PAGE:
6) Consultants may have conflicts of interest: There have been a number of reports about conflicts of interest between the consultants hired to do the reviews and the banks that hired them. Francine McKenna detailed these conflicts in a March 5, 2012 article in American Banker:“The Little We Know About Foreclosure Reviews Is Troubling.” She explained: “The Deloitte partner in charge of the JPMorgan engagement, Ann Kenyon, was a partner on Deloitte’s audit of Washington Mutual. So it would not be in her interest for Deloitte’s consultants to turn up any auditing errors the firm made with that mortgage originator, particularly since Deloitte is a defendant in shareholder litigation related to Washington Mutual’s collapse.”
7) Official who led “Hustle” at Countrywide is in charge of Chase’s Foreclosure Review According to Propublica’s November 9, 2012 article “Exec Who Allegedly Enabled Fraud Runs Chase’s Effort to Compensate Foreclosure Victims” the same woman who was the Chief Operating Officer at Countrywide’s lending division which carried out the “Hustle” (Motto was “Loans move forward, never back”), is now in charge of JPMorgan Chase’s Independent Foreclosure Review. The article explains that the “Hustle” ended up costing Fannie Mae and Freddie Mac over $1 billion in losses when the loans went bad.
If you are a homeowner living in San Jose or Sunnyvale and are struggling with your mortgage, please contact ForeclosureHelpSCC, a program funded by the City of San Joseand the City of Sunnyvale at (408)-293-6000 or visit our website: www.foreclosurehelpscc.org. Our HUD-approved counselors can help you evaluate your options, learn more about federal and state programs that may help you with your mortgage issues, and will help you create a plan forward.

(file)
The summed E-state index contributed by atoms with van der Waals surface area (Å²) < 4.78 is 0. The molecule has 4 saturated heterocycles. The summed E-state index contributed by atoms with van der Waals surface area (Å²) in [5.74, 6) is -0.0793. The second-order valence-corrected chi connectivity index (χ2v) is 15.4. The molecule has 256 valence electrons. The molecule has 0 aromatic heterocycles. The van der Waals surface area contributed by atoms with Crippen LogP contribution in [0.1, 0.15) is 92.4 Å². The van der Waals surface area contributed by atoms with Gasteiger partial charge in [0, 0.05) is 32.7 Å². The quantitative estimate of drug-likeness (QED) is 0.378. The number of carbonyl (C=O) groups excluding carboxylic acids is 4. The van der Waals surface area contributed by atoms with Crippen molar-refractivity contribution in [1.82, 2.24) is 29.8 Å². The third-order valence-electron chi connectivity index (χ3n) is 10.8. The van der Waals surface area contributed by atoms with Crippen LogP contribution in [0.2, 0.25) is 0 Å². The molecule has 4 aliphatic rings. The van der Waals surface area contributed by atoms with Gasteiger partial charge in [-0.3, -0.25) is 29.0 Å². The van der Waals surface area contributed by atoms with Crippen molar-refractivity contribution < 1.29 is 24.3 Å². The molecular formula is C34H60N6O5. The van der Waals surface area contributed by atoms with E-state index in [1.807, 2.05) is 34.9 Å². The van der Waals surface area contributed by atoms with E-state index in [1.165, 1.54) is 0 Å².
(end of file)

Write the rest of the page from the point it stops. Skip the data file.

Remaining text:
Please note: All content included in the ForeclosureHelpSCC blog is provided for information only and should NOT be considered legal or tax advice. If you have any questions, please feel free to contact us on our hotline: (408)-293-6000, or visit our website: www.foreclosurehelpscc.org or send us an email: email@example.com.
Si usted es dueño de una casa en San José o en Sunnyvale y están luchando con su hipoteca, por favor póngase en contacto con ForeclosureHelpSCC, un programa financiado por la ciudad de San José y la ciudad de Sunnyvale, al (408) -293- 6000, o visite nuestro sitio: www.foreclosurehelpscc.org. Nuestros consejeros aprobados por HUD puede ayudarle a evaluar sus opciones, aprender más acerca de los programas federales y estatales que pueden ayudarle con sus problemas de hipoteca, y le ayudará a crear un plan para seguir.
Por favor, tenga en cuenta: Todos los contenidos incluidos en el blog ForeclosureHelpSCC se proporciona únicamente a título informativo y no debe ser considerada como consejo legal o fiscal. Si usted tiene alguna pregunta, por favor no dude en contactarnos a nuestra línea directa: (408) -293-6000, o visite nuestro sitio:www.foreclosurehelpscc.org o envíenos un correo electrónico: firstname.lastname@example.org.